The Local-Global Flip, Jaron Lanier on the middle class in the age of the internet
I believe there is a third way, which is a better way, and it happens to have also been the initial idea for the Internet, interestingly enough. My poster boy for expressing this is Ted Nelson, the eccentric character who initially proposed the Web, or something like it … it wasn’t called the Web then … as early as 1960, which is over a half century ago, amazingly, when I was born.
Ted’s idea was that there would be a universal market place where people could buy and sell bits from each other, where information would be paid for, and then you’d have a future where people could make a living and earn money from what they did with their hearts and heads in an information system, the Internet, thereby solving this problem of how to have a middle class, and how to have liberty. To expect liberty from democracy without a middle class is hopeless because without a middle class you can’t have democracy. The whole thing falls a part.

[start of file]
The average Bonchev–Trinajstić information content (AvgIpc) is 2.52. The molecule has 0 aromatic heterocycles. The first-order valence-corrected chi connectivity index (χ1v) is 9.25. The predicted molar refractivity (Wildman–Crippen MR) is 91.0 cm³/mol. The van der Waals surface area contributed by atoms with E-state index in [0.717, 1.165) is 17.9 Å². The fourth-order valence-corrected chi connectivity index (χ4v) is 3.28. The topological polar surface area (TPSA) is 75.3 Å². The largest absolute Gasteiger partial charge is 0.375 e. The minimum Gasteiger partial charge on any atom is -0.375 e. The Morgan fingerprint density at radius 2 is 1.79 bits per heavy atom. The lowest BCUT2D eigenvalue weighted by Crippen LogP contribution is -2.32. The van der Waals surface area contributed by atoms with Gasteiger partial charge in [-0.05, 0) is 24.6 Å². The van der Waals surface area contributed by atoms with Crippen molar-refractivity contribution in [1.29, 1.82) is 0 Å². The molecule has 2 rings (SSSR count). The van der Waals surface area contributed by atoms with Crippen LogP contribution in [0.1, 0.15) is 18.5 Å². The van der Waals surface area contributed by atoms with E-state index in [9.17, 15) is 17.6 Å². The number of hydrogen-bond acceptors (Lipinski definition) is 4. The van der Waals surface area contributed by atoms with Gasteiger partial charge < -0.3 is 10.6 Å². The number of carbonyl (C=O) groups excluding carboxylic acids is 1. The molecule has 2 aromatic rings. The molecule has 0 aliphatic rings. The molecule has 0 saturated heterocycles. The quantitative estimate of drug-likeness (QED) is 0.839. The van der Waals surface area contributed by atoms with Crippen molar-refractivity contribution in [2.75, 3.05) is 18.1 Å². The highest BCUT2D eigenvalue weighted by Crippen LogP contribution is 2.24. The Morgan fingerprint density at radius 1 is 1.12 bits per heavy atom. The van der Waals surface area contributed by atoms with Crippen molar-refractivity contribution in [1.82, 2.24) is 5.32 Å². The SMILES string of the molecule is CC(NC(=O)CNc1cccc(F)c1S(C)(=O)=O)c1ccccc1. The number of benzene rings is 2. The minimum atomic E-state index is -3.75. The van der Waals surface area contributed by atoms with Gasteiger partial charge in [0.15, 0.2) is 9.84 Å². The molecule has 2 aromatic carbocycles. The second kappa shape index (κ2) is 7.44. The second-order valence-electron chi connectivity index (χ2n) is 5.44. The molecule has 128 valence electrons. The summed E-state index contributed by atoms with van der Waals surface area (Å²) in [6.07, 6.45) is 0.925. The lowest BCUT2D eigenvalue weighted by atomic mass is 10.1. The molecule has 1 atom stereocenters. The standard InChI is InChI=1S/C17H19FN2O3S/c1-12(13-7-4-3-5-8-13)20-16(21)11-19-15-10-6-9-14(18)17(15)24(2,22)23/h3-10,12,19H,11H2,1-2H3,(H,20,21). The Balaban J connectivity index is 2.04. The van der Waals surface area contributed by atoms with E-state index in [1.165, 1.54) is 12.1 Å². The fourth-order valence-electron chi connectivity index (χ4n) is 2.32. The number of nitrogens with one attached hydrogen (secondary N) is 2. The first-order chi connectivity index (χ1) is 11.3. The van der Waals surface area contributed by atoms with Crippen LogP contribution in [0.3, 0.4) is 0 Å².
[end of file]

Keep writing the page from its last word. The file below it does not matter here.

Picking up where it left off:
I remember when I first met Ted as a teenager, we talked about how you need to have some system like this where people are making a living with their hearts and heads, and trading online, and this was before the word “online” even existed in the way we know it today. It’s the only way to have a future of liberty.